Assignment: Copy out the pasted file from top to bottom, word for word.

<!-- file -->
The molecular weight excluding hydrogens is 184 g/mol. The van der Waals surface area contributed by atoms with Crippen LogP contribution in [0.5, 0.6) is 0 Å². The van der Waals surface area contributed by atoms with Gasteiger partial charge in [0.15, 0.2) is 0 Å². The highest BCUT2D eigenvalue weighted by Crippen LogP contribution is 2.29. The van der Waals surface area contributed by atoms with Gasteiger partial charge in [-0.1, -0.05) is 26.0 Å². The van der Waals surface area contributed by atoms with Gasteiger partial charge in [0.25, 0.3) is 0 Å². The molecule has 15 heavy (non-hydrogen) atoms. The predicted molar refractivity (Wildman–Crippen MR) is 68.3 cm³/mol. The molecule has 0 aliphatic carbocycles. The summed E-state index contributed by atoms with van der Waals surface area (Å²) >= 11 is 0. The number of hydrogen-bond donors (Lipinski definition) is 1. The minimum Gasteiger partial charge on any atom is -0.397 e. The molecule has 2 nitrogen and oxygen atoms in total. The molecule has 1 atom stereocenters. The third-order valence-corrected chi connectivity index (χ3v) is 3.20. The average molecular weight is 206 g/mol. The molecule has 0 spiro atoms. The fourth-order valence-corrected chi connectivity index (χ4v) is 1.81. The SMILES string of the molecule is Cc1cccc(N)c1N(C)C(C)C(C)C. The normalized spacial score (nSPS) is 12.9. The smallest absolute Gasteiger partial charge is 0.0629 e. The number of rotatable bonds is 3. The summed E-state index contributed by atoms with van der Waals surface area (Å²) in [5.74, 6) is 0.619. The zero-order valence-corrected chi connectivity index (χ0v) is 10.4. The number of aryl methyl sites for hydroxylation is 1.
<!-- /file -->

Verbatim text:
The molecular weight excluding hydrogens is 184 g/mol. The van der Waals surface area contributed by atoms with Crippen LogP contribution in [0.5, 0.6) is 0 Å². The van der Waals surface area contributed by atoms with Gasteiger partial charge in [0.15, 0.2) is 0 Å². The highest BCUT2D eigenvalue weighted by Crippen LogP contribution is 2.29. The van der Waals surface area contributed by atoms with Gasteiger partial charge in [-0.1, -0.05) is 26.0 Å². The van der Waals surface area contributed by atoms with Gasteiger partial charge in [0.25, 0.3) is 0 Å². The molecule has 15 heavy (non-hydrogen) atoms. The predicted molar refractivity (Wildman–Crippen MR) is 68.3 cm³/mol. The molecule has 0 aliphatic carbocycles. The summed E-state index contributed by atoms with van der Waals surface area (Å²) >= 11 is 0. The number of hydrogen-bond donors (Lipinski definition) is 1. The minimum Gasteiger partial charge on any atom is -0.397 e. The molecule has 2 nitrogen and oxygen atoms in total. The molecule has 1 atom stereocenters. The third-order valence-corrected chi connectivity index (χ3v) is 3.20. The average molecular weight is 206 g/mol. The molecule has 0 spiro atoms. The fourth-order valence-corrected chi connectivity index (χ4v) is 1.81. The SMILES string of the molecule is Cc1cccc(N)c1N(C)C(C)C(C)C. The normalized spacial score (nSPS) is 12.9. The smallest absolute Gasteiger partial charge is 0.0629 e. The number of rotatable bonds is 3. The summed E-state index contributed by atoms with van der Waals surface area (Å²) in [5.74, 6) is 0.619. The zero-order valence-corrected chi connectivity index (χ0v) is 10.4. The number of aryl methyl sites for hydroxylation is 1.